I promised Kerim that I would do research and come up with reasonable answers.

In the world of coffee then, I knew four people who loved coffee trade passionately. They include Steven Banya, Arnest Kakwana and Sir John Bagire.

When I returned to Kampala, I looked for Steven Banya. He had always taken me as a young brother. Every time we met, he would have something nice to say about the coffee industry and coffee trade in general.

One afternoon I sat down with Banya at Nile Grill, Uganda House. I asked Banya, why CMB was failing on handling the ever-growing coffee industry in Uganda and why it was not well funded, but more so lacked people with technical knowledge of coffee sector.

Later, I followed up the conversation with another mentor and friend Sir John Bageire at Nile Grill over a drink.

I reminded him of the time he left me in his Room at Hilton hotel, Nairobi for three months where I lived like a millionaire. We had a good laugh about it.

I asked him why CMB was failing coffee farmers and traders. His answer was precise. 

“My son government can’t manage coffee business. We had a lengthy chat and after I was convinced we could liberate the coffee sector by handing over the parastatal to people who could match the capacity to serve the high demand at global level.

Next, I headed to CMB to look for market for the Paidha traders. Supplying CMB then was not a walk in the park-you needed contacts. I got in touch with a man called Kato (Zigoti) and Paul Mugambwa (Kyagulanyi coffee). Through these two I managed to deliver 90 metric tonnes from Paidha to CMB.

Delivering the 90 metric tones was a lifetime experience. It was the first step of the journey to liberate the coffee industry.

The head of CMB then was Ernest Kakwano who I had known from our exile days in the 80s. He is my friend and mentor. I didn’t know how to approach him on the subject matter of the parastatal where he was the head. 

I was totally conflicted but I had already informed my great friend and brother-in law-the late Norman Kayonga-about my new coffee trade.

We discussed at length and resolved to go together to Kakwano and seek his guidance. We later had a meeting with Ernest. 

In our meeting, he was honest as ever. He agreed with us and guided us, how to handle the issues of this massive parastatal.

We also needed a number of legislators to influence National Resistance Council to change the policy. We needed the minister of industries and coffee suppliers. Ernest gave us the names of top 5 suppliers to CMB. (1-Kyagaranyi, 2-Zigoti, 3-Kaliro, 4-Nsamba 5-one cooperative , I was later part of Nsamba group) We moved fast to bring these on board and a number of NRC members.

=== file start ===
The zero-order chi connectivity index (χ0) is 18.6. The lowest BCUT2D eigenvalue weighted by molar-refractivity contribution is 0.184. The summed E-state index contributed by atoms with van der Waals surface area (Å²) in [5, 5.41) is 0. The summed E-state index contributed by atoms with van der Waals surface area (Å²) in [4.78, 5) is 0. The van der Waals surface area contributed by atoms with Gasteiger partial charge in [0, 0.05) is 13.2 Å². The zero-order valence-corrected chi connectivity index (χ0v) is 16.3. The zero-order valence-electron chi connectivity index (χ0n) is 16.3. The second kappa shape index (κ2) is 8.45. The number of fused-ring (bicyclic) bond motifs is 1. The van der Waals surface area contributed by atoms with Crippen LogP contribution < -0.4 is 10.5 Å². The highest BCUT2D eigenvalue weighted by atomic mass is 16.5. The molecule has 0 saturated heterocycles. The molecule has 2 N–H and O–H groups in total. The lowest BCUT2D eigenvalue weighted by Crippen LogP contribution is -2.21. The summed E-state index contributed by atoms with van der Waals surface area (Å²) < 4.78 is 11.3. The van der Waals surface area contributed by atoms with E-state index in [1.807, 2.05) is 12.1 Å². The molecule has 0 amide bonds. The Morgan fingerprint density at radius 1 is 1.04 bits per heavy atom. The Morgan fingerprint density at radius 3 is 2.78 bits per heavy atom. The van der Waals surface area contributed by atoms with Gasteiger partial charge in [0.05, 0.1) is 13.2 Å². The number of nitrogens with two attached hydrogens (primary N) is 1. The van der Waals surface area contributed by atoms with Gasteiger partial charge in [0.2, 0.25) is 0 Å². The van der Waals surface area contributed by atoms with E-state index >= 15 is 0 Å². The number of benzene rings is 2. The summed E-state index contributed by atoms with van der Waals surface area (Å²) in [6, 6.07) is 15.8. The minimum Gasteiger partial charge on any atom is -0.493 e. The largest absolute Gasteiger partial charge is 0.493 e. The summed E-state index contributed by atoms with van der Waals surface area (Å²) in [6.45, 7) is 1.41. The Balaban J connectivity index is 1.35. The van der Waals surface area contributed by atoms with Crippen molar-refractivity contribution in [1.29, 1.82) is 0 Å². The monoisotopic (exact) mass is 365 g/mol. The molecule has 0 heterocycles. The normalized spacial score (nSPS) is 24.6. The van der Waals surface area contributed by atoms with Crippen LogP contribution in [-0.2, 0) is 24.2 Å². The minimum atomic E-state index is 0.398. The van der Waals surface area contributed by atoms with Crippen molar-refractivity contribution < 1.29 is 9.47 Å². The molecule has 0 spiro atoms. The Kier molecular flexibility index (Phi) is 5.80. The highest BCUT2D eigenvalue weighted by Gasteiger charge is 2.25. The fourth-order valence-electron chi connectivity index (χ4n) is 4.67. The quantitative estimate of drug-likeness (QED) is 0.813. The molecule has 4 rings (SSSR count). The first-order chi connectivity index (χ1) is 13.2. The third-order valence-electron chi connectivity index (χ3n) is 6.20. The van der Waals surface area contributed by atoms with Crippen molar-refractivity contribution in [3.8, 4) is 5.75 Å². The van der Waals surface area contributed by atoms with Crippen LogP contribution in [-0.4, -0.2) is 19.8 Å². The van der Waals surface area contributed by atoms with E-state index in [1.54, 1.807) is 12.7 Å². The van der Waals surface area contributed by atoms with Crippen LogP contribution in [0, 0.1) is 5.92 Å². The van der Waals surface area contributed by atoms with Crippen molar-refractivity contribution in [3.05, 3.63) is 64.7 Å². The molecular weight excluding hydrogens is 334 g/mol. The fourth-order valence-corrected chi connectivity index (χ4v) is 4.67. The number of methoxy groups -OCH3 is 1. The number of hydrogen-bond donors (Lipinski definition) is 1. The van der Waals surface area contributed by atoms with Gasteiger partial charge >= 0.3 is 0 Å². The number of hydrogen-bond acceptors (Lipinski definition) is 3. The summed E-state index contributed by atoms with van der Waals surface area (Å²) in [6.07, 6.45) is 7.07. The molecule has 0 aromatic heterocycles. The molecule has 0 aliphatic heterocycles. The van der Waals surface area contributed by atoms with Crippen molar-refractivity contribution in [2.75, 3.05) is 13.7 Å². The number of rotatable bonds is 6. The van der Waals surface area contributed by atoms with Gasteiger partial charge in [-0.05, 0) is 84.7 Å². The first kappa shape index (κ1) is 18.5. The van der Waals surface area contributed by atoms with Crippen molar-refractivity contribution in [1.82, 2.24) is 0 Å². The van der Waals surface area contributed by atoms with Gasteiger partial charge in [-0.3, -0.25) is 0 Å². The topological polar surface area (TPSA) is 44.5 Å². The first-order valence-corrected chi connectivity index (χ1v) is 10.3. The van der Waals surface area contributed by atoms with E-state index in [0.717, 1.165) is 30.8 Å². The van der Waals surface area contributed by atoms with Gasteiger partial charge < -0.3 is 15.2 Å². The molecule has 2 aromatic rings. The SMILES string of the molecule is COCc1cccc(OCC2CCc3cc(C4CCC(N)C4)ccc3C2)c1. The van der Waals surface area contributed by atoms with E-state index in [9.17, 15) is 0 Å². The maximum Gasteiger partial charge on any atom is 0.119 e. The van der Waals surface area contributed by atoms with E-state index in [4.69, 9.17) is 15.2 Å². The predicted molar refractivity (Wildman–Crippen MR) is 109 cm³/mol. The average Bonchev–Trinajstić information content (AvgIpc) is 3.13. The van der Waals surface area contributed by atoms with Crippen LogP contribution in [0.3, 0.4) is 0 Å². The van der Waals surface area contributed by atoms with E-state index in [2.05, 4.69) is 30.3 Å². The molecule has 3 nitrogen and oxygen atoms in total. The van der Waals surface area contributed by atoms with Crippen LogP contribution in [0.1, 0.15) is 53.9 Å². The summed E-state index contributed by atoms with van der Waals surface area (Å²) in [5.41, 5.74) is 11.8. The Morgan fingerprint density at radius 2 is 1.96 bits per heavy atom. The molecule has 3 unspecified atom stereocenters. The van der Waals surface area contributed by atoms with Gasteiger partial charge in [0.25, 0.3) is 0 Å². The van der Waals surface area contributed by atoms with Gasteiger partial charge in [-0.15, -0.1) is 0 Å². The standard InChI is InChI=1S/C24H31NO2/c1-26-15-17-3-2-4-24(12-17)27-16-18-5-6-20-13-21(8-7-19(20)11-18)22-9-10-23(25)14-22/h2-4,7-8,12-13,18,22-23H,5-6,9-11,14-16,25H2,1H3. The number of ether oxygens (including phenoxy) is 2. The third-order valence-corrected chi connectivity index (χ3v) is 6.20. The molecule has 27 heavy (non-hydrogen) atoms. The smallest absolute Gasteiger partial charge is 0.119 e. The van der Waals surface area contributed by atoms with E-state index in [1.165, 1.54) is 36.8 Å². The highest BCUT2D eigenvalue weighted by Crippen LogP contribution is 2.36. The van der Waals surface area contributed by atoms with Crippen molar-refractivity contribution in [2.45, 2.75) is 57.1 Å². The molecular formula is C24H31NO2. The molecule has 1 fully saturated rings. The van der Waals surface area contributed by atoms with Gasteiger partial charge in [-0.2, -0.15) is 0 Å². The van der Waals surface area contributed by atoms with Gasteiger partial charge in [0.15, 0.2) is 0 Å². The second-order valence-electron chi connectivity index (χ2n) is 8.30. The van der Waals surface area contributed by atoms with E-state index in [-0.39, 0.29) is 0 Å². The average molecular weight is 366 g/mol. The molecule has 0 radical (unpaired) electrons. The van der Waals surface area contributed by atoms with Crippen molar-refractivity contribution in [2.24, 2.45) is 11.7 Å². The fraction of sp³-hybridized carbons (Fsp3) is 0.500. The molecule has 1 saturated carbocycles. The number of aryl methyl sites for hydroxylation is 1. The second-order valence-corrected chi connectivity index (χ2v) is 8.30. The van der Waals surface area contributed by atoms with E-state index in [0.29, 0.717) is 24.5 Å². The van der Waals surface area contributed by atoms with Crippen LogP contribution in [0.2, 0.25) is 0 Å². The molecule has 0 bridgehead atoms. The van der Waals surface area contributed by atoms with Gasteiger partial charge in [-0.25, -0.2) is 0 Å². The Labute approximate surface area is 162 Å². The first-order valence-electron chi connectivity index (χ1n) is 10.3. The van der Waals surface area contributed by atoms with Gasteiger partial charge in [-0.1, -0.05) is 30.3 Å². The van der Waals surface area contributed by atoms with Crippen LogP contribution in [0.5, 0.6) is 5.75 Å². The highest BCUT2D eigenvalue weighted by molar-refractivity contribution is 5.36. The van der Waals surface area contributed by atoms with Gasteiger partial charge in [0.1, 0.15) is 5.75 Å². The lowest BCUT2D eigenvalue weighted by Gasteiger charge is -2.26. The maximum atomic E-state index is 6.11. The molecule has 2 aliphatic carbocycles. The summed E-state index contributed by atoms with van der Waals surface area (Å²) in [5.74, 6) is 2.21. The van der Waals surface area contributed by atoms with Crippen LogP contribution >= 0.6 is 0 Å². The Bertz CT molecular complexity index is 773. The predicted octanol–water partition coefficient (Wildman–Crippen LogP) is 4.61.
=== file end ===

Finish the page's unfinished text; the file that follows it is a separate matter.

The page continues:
One afternoon, Norman Kayonga called me to go with him and meet the minister of industries, Hon. Richard Kaijuka. Sir Rich as he is known is elegant and his style of dressing is a class apart.

Norman reminded me that I had to put on a suit or formal attire for the meeting with Sir Rich. Norman and Sir Rich were ever dressed to kill. However, I’m not a man of suits. I turned up for the meeting not in a suit. With the two men dressed smartly in suits, I apologized for turning up in casual wear. I gave them an excuse that I didn’t have suits in my wardrobe. 

To break the ice, I joked that there was a rumor that I might be the next Prime minister and that’s when I would put on a suit. Sir Rich laughed at my statement and with tongue in chick asked if I was planning a coup.

Back to coffee business, after the meeting, I was told to write a two-page document which I did the following day. I went back to Norman and begged him to have input to expedite the process. 

Norman brought on board a friend called Sam Kavuma. Kavuma is now a General in Uganda Peoples Defence Forces (UPDF) today. I can only describe him as an officer and gentleman of all Seasons.

He is a revolutionary soldier, passionate farmer, and a very respective citizen-but above all a good listener.

If it was not for Kavuma’s input, privatization of coffee export would not have happened or would have taken many years to take off. I am glad Gen. Kavuma is now at the level where he can make a difference not only in coffee but the entire agriculture sector. All these efforts were not in vain but we need a second revolution to liberate the coffee sector again.

The Writer is the Chairman Rainbow Ranchers Group